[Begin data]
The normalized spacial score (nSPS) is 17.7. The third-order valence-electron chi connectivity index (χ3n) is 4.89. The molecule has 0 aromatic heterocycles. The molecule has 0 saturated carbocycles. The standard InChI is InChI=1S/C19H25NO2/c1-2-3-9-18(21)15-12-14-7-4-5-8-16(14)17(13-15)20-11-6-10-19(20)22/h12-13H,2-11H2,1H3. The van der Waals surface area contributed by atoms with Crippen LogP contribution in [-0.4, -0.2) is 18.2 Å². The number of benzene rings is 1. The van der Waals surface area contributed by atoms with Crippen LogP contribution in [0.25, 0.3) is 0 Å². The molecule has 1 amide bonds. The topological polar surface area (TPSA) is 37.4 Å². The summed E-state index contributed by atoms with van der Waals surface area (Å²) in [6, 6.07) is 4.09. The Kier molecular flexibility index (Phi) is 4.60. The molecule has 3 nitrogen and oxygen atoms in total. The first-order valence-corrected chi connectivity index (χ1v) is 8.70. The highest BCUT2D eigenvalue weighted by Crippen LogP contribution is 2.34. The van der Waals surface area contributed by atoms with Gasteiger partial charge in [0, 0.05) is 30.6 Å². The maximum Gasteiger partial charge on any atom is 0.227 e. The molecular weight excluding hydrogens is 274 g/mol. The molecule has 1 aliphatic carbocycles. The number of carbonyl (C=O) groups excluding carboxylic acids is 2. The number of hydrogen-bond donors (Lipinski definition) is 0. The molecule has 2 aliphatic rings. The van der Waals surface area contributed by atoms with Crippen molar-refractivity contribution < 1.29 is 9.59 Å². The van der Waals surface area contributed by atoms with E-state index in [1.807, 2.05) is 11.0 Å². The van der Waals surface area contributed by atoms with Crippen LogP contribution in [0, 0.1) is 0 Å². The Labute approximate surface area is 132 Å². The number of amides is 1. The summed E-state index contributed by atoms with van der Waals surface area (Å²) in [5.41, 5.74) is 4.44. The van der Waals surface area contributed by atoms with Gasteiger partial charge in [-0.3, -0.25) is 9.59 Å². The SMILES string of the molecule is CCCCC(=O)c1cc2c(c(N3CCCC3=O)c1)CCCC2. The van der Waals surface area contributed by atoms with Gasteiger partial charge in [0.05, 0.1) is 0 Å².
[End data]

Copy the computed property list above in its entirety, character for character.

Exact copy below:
The normalized spacial score (nSPS) is 17.7. The third-order valence-electron chi connectivity index (χ3n) is 4.89. The molecule has 0 aromatic heterocycles. The molecule has 0 saturated carbocycles. The standard InChI is InChI=1S/C19H25NO2/c1-2-3-9-18(21)15-12-14-7-4-5-8-16(14)17(13-15)20-11-6-10-19(20)22/h12-13H,2-11H2,1H3. The van der Waals surface area contributed by atoms with Crippen LogP contribution in [-0.4, -0.2) is 18.2 Å². The number of benzene rings is 1. The van der Waals surface area contributed by atoms with Crippen LogP contribution in [0.25, 0.3) is 0 Å². The molecule has 1 amide bonds. The topological polar surface area (TPSA) is 37.4 Å². The summed E-state index contributed by atoms with van der Waals surface area (Å²) in [6, 6.07) is 4.09. The Kier molecular flexibility index (Phi) is 4.60. The molecule has 3 nitrogen and oxygen atoms in total. The first-order valence-corrected chi connectivity index (χ1v) is 8.70. The highest BCUT2D eigenvalue weighted by Crippen LogP contribution is 2.34. The van der Waals surface area contributed by atoms with Gasteiger partial charge in [0, 0.05) is 30.6 Å². The maximum Gasteiger partial charge on any atom is 0.227 e. The molecular weight excluding hydrogens is 274 g/mol. The molecule has 1 aliphatic carbocycles. The number of carbonyl (C=O) groups excluding carboxylic acids is 2. The number of hydrogen-bond donors (Lipinski definition) is 0. The molecule has 2 aliphatic rings. The van der Waals surface area contributed by atoms with Crippen molar-refractivity contribution < 1.29 is 9.59 Å². The van der Waals surface area contributed by atoms with E-state index in [1.807, 2.05) is 11.0 Å². The van der Waals surface area contributed by atoms with Crippen LogP contribution in [0, 0.1) is 0 Å². The Labute approximate surface area is 132 Å². The number of amides is 1. The summed E-state index contributed by atoms with van der Waals surface area (Å²) in [5.41, 5.74) is 4.44. The van der Waals surface area contributed by atoms with Gasteiger partial charge in [-0.3, -0.25) is 9.59 Å². The SMILES string of the molecule is CCCCC(=O)c1cc2c(c(N3CCCC3=O)c1)CCCC2. The van der Waals surface area contributed by atoms with Gasteiger partial charge in [0.05, 0.1) is 0 Å².